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Cubism

Explore how Cubist artists shattered conventions of representation and perspective.


"Ma Jolie"

Pablo Picasso
(Spanish, 1881–1973)

1912. Oil on canvas, 39 3/8 x 25 3/4" (100 x 64.5 cm)

In this composition, Picasso takes apart a traditional subject—a woman holding a guitar. He composed the figure into different planes, angles, lines, and shadings, completely abstracting the face. Six strings in the center of the picture allude to the guitar, while the triangle on the right appears to be the woman’s elbow. “Ma Jolie” (my pretty one), inscribed on the bottom of the painting, is also the nickname of Picasso’s girlfriend, Marcelle Humbert, and the refrain from a popular French cabaret song. The small treble clef next to the lettering implies Picasso’s use of symbols and text to tell a visually modern story.

A form, sign, or emblem that represents something else, often something immaterial, such as an idea or emotion.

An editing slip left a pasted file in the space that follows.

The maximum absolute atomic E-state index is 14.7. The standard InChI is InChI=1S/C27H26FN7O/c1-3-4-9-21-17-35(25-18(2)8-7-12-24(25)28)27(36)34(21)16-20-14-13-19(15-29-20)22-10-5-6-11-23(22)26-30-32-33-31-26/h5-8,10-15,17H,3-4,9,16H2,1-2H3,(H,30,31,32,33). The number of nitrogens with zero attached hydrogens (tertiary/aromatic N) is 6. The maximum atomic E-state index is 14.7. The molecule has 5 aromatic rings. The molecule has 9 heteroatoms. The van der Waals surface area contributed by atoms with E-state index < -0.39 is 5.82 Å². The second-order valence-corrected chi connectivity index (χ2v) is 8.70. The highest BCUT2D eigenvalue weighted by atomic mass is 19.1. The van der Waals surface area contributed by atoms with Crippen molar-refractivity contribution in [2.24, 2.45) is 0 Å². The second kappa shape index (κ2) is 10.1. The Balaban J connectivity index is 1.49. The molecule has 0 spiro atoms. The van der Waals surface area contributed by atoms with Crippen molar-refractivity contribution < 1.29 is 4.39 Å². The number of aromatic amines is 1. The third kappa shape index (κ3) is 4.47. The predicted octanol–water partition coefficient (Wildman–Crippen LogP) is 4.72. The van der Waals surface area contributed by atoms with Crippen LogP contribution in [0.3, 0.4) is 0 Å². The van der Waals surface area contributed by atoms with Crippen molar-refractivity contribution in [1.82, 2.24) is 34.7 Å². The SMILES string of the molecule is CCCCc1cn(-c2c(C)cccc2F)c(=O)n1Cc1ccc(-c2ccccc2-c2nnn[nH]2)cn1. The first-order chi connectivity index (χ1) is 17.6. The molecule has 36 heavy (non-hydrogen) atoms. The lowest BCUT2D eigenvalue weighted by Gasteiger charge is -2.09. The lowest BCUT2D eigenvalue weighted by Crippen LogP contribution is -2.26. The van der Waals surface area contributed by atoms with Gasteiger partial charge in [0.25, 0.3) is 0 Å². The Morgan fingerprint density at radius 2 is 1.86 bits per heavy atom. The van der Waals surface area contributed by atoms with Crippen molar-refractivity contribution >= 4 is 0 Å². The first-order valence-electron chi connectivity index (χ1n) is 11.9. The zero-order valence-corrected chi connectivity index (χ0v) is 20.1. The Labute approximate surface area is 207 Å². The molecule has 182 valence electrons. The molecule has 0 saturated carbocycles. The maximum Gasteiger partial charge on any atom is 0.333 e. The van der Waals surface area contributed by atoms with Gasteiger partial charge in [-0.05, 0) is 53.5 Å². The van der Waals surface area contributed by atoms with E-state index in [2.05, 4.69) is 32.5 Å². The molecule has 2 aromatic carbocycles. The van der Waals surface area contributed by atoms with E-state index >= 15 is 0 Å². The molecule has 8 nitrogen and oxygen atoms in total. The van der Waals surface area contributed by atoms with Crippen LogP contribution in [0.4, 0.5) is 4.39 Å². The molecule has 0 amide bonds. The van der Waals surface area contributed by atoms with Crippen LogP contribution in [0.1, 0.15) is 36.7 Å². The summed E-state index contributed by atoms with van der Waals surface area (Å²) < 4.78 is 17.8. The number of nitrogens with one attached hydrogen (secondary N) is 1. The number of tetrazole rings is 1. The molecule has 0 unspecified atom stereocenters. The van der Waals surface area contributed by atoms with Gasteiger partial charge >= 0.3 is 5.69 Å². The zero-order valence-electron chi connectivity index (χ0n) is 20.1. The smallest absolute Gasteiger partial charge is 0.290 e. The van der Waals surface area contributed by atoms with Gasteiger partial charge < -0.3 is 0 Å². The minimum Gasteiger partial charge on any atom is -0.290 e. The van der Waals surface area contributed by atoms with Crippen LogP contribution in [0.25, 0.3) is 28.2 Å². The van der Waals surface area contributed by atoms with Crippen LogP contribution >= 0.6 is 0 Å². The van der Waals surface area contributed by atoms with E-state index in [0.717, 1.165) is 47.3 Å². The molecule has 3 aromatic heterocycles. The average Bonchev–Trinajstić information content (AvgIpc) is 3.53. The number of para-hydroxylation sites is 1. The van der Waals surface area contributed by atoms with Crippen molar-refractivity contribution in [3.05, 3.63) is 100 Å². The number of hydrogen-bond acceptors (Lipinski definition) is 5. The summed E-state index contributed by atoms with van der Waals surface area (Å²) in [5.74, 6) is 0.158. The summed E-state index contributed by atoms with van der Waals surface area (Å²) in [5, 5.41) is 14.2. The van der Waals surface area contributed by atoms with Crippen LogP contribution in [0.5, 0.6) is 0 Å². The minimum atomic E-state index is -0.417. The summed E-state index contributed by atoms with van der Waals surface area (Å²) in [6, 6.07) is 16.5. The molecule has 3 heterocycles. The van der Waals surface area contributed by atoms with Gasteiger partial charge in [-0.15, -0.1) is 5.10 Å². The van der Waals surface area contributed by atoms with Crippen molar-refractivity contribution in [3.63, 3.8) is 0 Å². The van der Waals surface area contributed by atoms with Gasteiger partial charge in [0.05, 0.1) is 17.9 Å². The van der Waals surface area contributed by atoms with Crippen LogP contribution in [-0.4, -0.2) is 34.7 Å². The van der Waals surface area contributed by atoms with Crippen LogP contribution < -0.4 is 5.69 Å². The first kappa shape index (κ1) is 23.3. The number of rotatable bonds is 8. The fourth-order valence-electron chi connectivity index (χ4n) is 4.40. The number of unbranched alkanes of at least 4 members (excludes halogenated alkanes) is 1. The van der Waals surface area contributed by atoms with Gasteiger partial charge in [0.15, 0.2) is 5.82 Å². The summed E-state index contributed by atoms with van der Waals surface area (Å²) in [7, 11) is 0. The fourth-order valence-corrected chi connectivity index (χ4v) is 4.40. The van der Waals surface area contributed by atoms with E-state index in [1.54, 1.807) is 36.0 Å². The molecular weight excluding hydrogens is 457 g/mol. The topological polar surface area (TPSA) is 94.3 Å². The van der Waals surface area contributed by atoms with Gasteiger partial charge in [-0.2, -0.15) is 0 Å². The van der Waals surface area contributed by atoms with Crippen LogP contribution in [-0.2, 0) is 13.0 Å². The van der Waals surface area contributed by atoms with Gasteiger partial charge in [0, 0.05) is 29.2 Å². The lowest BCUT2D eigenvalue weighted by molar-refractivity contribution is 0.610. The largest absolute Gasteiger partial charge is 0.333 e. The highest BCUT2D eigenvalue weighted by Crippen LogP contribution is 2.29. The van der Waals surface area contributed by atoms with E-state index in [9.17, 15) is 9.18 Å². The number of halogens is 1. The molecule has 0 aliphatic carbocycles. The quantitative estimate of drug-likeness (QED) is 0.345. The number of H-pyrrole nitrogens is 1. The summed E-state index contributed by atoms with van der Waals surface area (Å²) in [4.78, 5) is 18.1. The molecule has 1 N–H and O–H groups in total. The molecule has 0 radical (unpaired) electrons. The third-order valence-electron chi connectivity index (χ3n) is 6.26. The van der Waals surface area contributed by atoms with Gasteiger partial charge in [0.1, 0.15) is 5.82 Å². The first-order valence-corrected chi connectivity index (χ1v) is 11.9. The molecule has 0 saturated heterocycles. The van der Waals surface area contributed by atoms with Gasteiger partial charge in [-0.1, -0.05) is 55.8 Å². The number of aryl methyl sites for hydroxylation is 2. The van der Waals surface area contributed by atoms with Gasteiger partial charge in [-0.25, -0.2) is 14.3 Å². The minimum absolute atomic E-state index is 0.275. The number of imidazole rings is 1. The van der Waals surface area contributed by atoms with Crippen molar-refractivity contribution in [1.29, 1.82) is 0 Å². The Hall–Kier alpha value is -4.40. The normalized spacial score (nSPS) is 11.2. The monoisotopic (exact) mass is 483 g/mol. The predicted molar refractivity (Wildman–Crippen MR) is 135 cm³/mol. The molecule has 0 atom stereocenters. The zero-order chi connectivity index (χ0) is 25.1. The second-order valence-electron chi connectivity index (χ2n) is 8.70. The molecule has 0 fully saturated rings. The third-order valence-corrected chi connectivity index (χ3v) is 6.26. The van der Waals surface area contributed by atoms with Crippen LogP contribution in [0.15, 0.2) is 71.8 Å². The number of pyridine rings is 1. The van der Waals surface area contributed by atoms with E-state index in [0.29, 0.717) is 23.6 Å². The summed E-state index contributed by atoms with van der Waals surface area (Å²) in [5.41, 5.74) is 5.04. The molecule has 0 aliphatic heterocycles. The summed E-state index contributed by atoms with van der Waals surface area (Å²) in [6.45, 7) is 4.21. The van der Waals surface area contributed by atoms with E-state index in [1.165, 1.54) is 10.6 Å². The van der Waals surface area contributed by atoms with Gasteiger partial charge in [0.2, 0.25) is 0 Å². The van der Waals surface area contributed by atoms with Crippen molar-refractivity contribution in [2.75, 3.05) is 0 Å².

The visual or narrative focus of a work of art.

In painting, a color plus black.

Modern can mean related to current times, but it can also indicate a relationship to a particular set of ideas that, at the time of their development, were new or even experimental.

A long mark or stroke.

 The arrangement of the elements within a work of art photograph. The composition is the interplay between the subject, foreground, background, and other elements in the photograph.

A term generally used to describe art that is not representational or based on external reality or nature.

An Artistic Collaboration
Picasso and Braque worked so closely together that many people had trouble distinguishing between their paintings. The two artists often left signatures off their canvases, signing the back rather than the front, in order to encourage confusion.